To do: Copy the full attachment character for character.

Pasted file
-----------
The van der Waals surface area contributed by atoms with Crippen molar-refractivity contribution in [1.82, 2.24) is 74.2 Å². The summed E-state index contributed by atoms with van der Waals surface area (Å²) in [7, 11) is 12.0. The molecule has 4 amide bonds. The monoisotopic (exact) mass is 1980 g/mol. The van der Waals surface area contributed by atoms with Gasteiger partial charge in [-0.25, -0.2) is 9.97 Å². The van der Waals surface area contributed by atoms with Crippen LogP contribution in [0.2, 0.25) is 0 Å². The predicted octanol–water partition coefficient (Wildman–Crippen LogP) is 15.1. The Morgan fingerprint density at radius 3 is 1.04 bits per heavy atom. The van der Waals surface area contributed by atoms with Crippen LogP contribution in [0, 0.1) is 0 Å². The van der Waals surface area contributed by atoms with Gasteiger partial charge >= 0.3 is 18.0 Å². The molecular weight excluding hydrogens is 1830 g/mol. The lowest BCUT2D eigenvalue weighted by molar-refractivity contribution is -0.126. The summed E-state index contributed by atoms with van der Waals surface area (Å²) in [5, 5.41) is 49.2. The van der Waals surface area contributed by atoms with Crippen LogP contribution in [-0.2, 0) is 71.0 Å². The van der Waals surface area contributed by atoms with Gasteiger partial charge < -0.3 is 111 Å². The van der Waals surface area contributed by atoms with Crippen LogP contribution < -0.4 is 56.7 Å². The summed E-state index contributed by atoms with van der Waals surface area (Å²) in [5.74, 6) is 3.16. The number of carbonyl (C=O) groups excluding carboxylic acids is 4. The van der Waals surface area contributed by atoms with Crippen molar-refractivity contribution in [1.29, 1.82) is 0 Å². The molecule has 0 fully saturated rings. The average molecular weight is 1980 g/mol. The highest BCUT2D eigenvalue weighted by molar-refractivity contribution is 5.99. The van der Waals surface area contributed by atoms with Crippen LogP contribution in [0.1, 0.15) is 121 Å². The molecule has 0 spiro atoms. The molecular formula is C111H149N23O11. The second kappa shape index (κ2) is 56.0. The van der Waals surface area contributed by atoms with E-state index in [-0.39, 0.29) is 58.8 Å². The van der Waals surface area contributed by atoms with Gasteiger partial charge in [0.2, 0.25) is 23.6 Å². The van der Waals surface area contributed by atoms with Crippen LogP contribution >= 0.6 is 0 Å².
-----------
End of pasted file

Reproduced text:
The van der Waals surface area contributed by atoms with Crippen molar-refractivity contribution in [1.82, 2.24) is 74.2 Å². The summed E-state index contributed by atoms with van der Waals surface area (Å²) in [7, 11) is 12.0. The molecule has 4 amide bonds. The monoisotopic (exact) mass is 1980 g/mol. The van der Waals surface area contributed by atoms with Gasteiger partial charge in [-0.25, -0.2) is 9.97 Å². The van der Waals surface area contributed by atoms with Crippen LogP contribution in [0.2, 0.25) is 0 Å². The predicted octanol–water partition coefficient (Wildman–Crippen LogP) is 15.1. The Morgan fingerprint density at radius 3 is 1.04 bits per heavy atom. The van der Waals surface area contributed by atoms with Crippen LogP contribution in [0, 0.1) is 0 Å². The van der Waals surface area contributed by atoms with Gasteiger partial charge >= 0.3 is 18.0 Å². The molecular weight excluding hydrogens is 1830 g/mol. The lowest BCUT2D eigenvalue weighted by molar-refractivity contribution is -0.126. The summed E-state index contributed by atoms with van der Waals surface area (Å²) in [5, 5.41) is 49.2. The van der Waals surface area contributed by atoms with Crippen LogP contribution in [-0.2, 0) is 71.0 Å². The van der Waals surface area contributed by atoms with Gasteiger partial charge < -0.3 is 111 Å². The van der Waals surface area contributed by atoms with Crippen LogP contribution < -0.4 is 56.7 Å². The summed E-state index contributed by atoms with van der Waals surface area (Å²) in [5.74, 6) is 3.16. The number of carbonyl (C=O) groups excluding carboxylic acids is 4. The van der Waals surface area contributed by atoms with Crippen molar-refractivity contribution in [1.29, 1.82) is 0 Å². The molecule has 0 fully saturated rings. The average molecular weight is 1980 g/mol. The highest BCUT2D eigenvalue weighted by molar-refractivity contribution is 5.99. The van der Waals surface area contributed by atoms with Crippen LogP contribution in [0.1, 0.15) is 121 Å². The molecule has 0 spiro atoms. The molecular formula is C111H149N23O11. The second kappa shape index (κ2) is 56.0. The van der Waals surface area contributed by atoms with E-state index in [-0.39, 0.29) is 58.8 Å². The van der Waals surface area contributed by atoms with Gasteiger partial charge in [0.2, 0.25) is 23.6 Å². The van der Waals surface area contributed by atoms with Crippen LogP contribution >= 0.6 is 0 Å².